Performance Roadblocks of the 6.0L Power Stroke
After exposing the performance obstacles that keep the 7.3L from living its best life, we decided to move on to its successor, the 6.0L Power Stroke, to shed some light on its horsepower barriers. Like the 7.3L, the 6.0L makes use of a HEUI injection system, but that’s not this Power Stroke’s biggest performance hindrance. In fact, the 6.0L’s block, rotating assembly and cylinder heads can support roughly 700rwhp in stock form. No sir, this Navistar-built V8’s biggest horsepower handicap is its lack of head-to-block fasteners, as well as the type of fasteners they are. At power levels barely beyond stock, their inadequate clamping force can earn you a blown head gasket, maybe even two.
Plagued by head gasket, EGR and oil cooler problems, it’s no wonder most 6.0L Power Stroke upgrades are geared more toward reliability than they are about breaking through a horsepower wall. But once the engine is studded, you can turn the second-generation, higher-pressure (yet somewhat fragile) HEUI system loose—so long as you maintain a strict maintenance regimen. By simply practicing 5,000-mile oil changes and running a quality oil you won’t have to say goodbye to your injectors 100,000 miles too early. Not unlike the 7.3L, you’ll have to address the issue of airflow. While the 32-valve heads flow well, the factory variable geometry turbocharger becomes a restriction before you can even knock on the door of 500rwhp.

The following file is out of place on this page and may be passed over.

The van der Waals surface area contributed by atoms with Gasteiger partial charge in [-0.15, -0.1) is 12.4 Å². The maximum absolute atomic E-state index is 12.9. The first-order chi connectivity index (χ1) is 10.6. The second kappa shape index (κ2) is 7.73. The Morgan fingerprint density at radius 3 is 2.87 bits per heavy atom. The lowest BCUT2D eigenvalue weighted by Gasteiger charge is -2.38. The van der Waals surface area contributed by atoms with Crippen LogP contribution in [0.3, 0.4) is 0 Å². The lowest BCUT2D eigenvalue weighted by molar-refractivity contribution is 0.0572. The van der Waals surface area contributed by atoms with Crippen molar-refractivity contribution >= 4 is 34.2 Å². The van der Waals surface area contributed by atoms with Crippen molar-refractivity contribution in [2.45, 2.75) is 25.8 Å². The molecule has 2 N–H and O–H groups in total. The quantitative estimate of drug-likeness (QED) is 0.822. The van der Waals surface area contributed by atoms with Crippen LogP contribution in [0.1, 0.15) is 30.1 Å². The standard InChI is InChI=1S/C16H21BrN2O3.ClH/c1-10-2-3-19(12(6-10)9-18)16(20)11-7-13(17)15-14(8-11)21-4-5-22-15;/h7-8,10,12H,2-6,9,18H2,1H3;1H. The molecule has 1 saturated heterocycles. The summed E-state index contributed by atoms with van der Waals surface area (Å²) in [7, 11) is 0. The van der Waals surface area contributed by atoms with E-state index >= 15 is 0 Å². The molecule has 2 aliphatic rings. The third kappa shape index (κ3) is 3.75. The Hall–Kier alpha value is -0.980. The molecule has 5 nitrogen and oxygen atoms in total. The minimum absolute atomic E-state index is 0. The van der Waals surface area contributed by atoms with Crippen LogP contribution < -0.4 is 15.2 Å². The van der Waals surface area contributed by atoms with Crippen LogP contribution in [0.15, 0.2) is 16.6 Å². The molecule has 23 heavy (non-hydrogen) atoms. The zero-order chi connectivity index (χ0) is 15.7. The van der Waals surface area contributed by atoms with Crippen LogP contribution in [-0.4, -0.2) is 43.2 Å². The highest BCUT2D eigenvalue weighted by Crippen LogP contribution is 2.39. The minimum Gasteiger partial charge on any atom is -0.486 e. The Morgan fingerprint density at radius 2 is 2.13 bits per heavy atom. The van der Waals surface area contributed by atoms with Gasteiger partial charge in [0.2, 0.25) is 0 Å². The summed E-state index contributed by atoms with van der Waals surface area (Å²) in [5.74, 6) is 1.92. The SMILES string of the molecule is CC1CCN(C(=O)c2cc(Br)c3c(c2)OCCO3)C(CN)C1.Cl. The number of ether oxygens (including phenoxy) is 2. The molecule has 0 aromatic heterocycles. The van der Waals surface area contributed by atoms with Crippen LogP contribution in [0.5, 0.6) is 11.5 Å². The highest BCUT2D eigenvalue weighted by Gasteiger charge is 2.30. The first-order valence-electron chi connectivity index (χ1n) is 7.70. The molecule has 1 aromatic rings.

To eliminate a few of the 6.0L’s most notorious failure points and chase your horsepower goal in an unimpeded manner, check out the performance roadblocks you’ll be met with—along with the ones you can avoid—in the article below.
Head Gaskets, Head Gaskets, Head Gaskets
Focusing solely on the areas that limit horsepower on the 6.0L Power Stroke, surprisingly there aren’t very many of them. For example, the heads can support as much as 700rwhp in factory form, the rods are capable of handling the same, a bed plate means the 6.0L has never heard of main cap walk and the high-pressure oil pump can support a sizeable injector upgrade. However, pushing further than the 325 hp these engines left the assembly line with can lead to head gasket issues in short order—and at least a week of downtime at a reputable shop to fix the issue.
Roadblock #1: TTY Head Bolts (and Not Enough of Them)
So why do the 6.0L’s heads lift so often? It’s a toxic combination of a lack of fasteners and the fact that the engine uses torque-to-yield head bolts. Not exactly undersized, the 14mm diameter of the head bolts would seem sufficient (even overkill) in comparable engines, but there simply aren’t enough of them on the 6.0L. Just four fasteners surround each cylinder, with the inner head bolts having to share the clamp load with the neighboring cylinder. And, once a torque-to-yield fastener stretches, it becomes permanently lengthened, effectively losing its original clamping strength.